Cultural competence is defined as “a dynamic, fluid, continuous process whereby an individual, system or health care agency find meaningful and useful care delivery strategies based on knowledge of the cultural heritage, beliefs, attitudes, and behavior of those to whom they render care” (Giger & Davidhizar, 2002, p.186).
To assist healthcare providers in achieving competency in providing culturally appropriate care, the APN must take the responsibility to acquire the necessary skills.
The five constructs of cultural competence form the foundation of the practice model discussed in “Process of Cultural Competence in the Delivery of Healthcare Services” (Campinha-Bacote, 2002).
Week 5 Flash Cards
Self-examination of one’s own prejudices and biases toward other cultures. An in-depth exploration of one’s own cultural/ethnic background.
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The very essence of what health and disease denotes can vary from culture to culture. Therefore, there is a wide spectrum of what are considered appropriate interventions, which may not be compatible with Western medicine. Based on the cultures’ perceptions of disease causation, symptomatology, and pathology, appropriate interventions may diverge from Western medicine’s approach (Gesler & Kearns, 2002). The textbook provides many examples of the beliefs of direct cultures and the influence they play in healthcare. There are some long-standing health disparities in minorities. Minority health is often viewed as a variant form of Anglo-Protestant culture, with the scientific foundation and the principles of cause and effect as the basis of our healthcare.
Madeline Leninger’s groundbreaking transcultural nursing theory (1978) addresses several areas that encompass culture, including values, beliefs, customs, and traditions. These are held by a specific group of individuals and are passed down from generation to generation through language. Leninger (2002) describes cultural competence as the ability of the practitioner to bridge cultural gaps in caring and to work with cultural difference, enabling the family and patient to receive meaningful and supportive care. She also describes culturally congruent care as care that is centered on a person’s values and meaning as opposed to care that has been predetermined by other criteria.
Paisley defines ethnicity as “the aggregate of cultural practices, social influences, religious pursuits, and racial characteristics shaping the distinctive identity of community” (Paisley et al., 2002, p. 138). This differs from race. Race is defined as a biological designation whereby group members share features (e.g., skin color, bone structure, genetic traits such as blood groupings) (Purnell & Paulanka, 2005, p. 452). Nationality usually refers to the country of birth, or the ancestors’ country of birth.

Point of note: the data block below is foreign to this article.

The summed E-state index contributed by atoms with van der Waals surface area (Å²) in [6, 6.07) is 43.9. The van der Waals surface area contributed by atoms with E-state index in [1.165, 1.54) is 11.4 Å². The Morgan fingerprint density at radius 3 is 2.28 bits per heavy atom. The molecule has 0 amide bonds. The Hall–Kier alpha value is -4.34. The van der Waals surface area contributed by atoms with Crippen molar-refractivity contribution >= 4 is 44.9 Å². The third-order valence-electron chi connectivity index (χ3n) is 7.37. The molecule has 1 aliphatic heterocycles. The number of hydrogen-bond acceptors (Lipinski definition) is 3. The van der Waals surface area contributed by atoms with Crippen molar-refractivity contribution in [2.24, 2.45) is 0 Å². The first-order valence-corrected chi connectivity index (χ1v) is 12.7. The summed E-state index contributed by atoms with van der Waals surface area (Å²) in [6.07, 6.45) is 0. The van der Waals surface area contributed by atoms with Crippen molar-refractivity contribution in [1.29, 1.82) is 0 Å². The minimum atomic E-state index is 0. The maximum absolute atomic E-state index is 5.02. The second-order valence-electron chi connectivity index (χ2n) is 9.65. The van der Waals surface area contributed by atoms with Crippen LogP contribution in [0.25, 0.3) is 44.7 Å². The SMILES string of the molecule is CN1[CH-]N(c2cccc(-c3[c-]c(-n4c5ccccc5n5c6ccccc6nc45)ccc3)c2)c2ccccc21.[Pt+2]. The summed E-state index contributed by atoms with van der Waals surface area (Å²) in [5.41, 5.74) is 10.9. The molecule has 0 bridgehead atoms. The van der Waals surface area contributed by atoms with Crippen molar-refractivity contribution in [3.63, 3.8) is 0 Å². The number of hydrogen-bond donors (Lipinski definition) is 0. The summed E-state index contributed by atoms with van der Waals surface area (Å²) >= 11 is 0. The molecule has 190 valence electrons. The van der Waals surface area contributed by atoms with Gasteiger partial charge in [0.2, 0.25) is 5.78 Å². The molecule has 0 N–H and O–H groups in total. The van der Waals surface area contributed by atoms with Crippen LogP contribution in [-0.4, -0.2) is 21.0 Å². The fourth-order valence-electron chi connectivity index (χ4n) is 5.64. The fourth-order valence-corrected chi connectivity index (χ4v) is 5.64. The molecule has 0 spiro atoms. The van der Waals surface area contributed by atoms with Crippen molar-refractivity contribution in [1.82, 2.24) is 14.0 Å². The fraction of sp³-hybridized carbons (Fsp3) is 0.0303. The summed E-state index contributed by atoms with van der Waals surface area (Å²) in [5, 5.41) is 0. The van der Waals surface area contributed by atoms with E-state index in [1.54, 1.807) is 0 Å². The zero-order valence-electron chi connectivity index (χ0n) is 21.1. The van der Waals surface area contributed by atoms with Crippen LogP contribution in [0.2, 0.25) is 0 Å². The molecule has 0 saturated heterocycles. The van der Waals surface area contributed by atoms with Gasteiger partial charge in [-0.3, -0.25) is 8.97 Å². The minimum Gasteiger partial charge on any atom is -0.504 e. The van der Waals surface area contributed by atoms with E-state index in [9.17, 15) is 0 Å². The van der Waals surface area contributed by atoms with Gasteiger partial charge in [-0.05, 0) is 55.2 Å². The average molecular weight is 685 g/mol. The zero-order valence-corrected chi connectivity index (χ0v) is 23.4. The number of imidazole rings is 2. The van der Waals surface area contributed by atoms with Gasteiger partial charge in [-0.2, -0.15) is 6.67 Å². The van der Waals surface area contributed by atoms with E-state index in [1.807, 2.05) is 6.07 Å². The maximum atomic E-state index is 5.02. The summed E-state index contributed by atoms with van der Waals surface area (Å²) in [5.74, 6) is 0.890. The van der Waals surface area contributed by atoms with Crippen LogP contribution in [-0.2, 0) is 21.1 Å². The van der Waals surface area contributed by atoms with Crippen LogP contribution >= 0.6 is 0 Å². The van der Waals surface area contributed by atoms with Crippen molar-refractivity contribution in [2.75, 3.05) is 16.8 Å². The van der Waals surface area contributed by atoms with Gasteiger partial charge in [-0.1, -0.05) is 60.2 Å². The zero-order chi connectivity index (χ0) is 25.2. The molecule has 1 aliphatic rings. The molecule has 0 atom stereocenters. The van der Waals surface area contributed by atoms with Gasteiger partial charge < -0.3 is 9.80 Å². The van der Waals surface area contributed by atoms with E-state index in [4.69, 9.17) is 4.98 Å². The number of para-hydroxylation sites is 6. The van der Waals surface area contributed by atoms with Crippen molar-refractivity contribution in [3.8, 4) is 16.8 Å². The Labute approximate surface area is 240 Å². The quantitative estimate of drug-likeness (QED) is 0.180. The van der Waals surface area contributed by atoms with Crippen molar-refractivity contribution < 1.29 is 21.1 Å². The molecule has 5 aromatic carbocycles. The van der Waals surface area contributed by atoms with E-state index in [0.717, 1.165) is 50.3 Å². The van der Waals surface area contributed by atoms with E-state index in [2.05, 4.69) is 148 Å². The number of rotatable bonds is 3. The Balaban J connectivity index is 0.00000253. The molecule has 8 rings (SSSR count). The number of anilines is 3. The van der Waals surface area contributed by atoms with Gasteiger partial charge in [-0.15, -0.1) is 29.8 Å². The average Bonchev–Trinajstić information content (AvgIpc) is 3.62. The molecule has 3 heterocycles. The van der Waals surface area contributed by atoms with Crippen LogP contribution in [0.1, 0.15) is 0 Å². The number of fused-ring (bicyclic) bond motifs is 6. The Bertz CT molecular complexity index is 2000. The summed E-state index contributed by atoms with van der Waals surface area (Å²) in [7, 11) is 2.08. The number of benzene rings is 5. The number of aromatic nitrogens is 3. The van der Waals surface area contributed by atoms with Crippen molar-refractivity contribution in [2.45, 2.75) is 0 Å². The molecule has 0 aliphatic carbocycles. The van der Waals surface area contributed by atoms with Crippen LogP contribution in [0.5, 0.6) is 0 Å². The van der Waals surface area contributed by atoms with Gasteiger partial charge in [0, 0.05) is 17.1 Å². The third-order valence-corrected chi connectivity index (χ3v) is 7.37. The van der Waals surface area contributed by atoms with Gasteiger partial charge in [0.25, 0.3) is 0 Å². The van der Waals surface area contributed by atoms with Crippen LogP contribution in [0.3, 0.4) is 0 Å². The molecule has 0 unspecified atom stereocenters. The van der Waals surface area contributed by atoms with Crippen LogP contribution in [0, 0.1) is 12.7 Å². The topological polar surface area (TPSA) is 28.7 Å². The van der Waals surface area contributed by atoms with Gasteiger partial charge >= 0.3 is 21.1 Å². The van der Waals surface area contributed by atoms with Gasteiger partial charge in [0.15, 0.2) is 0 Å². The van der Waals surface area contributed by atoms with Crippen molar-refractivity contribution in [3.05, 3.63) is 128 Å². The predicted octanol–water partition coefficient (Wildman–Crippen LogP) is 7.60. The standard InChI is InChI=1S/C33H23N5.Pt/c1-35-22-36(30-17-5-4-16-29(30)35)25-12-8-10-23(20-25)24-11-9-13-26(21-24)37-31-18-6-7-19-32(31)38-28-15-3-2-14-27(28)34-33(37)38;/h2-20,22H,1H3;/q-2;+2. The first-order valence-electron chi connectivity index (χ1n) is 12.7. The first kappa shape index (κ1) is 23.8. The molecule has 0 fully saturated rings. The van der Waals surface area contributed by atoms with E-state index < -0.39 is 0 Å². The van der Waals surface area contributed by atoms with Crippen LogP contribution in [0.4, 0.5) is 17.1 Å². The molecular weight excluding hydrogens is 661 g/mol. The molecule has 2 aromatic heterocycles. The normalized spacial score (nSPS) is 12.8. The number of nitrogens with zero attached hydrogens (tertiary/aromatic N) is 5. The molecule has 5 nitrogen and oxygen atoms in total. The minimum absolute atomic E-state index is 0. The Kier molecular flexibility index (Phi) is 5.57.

Cultural competence in nursing consists of four principles.
- Care is designed for the specific client.
- Care is based on the uniqueness of the person’s culture and includes cultural norms and values.
- Care includes self-employment strategies to facilitate client decision making to improve health behaviors.
- Care is provided with sensitivity and is based on the cultural uniqueness of clients.
Cultural nursing assessment is a systematic identification and documentation of the cultural care beliefs, meaning, values, symbols, and practices of individuals or groups using a holistic perspective.
The APN may also use the Kleinman Explanatory Model of Illness (1978). Below are the questions that can be utilized.
- What do you call your problem?
- What do you think caused your problem?
- Why do you think it started when it did?
- What does your sickness do to you?
- What do you fear most about your sickness?
- What are the chief problems your sickness has caused you?
- What kind of treatment do you think you should receive?
- What is the most important result you hope to receive from the treatment?
According to Giger and Davidhizer (2000), although cultures differ, they all have the same basic organizing factors that must be assessed in order to provide care for culturally diverse patients. These factors include
- communication (verbal and nonverbal);
- personal space;
- social organization;
- time perception;
- environmental control; and
- biological variations.
Several models have emerged to assist healthcare providers to meet the challenge of providing culturally relevant care. Campinha-Bacote (2002) views cultural competence as an ongoing learning process as the providers continuously strive to achieve the best outcomes for patients, families, and populations.